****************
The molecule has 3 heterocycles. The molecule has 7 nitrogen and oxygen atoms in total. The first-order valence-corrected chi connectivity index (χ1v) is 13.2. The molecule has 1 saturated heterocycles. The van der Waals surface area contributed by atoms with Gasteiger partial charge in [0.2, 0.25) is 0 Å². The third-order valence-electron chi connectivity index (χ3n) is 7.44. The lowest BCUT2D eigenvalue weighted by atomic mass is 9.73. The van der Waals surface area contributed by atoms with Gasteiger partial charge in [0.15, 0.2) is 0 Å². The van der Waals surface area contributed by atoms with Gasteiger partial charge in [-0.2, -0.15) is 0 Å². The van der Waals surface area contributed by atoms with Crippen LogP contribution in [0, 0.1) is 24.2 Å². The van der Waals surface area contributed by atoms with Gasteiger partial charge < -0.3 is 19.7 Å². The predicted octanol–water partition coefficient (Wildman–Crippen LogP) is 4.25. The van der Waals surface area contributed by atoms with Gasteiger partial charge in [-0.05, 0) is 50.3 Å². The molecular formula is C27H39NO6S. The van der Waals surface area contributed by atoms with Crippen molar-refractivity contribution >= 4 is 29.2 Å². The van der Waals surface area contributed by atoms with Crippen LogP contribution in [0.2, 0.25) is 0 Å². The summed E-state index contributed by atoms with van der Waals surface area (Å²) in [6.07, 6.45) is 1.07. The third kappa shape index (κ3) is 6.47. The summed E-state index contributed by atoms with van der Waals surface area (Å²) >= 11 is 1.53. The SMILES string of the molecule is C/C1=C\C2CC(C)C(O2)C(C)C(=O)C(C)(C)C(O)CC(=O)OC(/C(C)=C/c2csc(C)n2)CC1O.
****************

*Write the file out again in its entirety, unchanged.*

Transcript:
The molecule has 3 heterocycles. The molecule has 7 nitrogen and oxygen atoms in total. The first-order valence-corrected chi connectivity index (χ1v) is 13.2. The molecule has 1 saturated heterocycles. The van der Waals surface area contributed by atoms with Gasteiger partial charge in [0.2, 0.25) is 0 Å². The third-order valence-electron chi connectivity index (χ3n) is 7.44. The lowest BCUT2D eigenvalue weighted by atomic mass is 9.73. The van der Waals surface area contributed by atoms with Gasteiger partial charge in [0.15, 0.2) is 0 Å². The van der Waals surface area contributed by atoms with Gasteiger partial charge in [-0.2, -0.15) is 0 Å². The van der Waals surface area contributed by atoms with Crippen LogP contribution in [0, 0.1) is 24.2 Å². The van der Waals surface area contributed by atoms with Gasteiger partial charge < -0.3 is 19.7 Å². The predicted octanol–water partition coefficient (Wildman–Crippen LogP) is 4.25. The van der Waals surface area contributed by atoms with Gasteiger partial charge in [-0.05, 0) is 50.3 Å². The molecular formula is C27H39NO6S. The van der Waals surface area contributed by atoms with Crippen molar-refractivity contribution >= 4 is 29.2 Å². The van der Waals surface area contributed by atoms with Crippen LogP contribution in [0.2, 0.25) is 0 Å². The summed E-state index contributed by atoms with van der Waals surface area (Å²) in [6.07, 6.45) is 1.07. The third kappa shape index (κ3) is 6.47. The summed E-state index contributed by atoms with van der Waals surface area (Å²) >= 11 is 1.53. The SMILES string of the molecule is C/C1=C\C2CC(C)C(O2)C(C)C(=O)C(C)(C)C(O)CC(=O)OC(/C(C)=C/c2csc(C)n2)CC1O.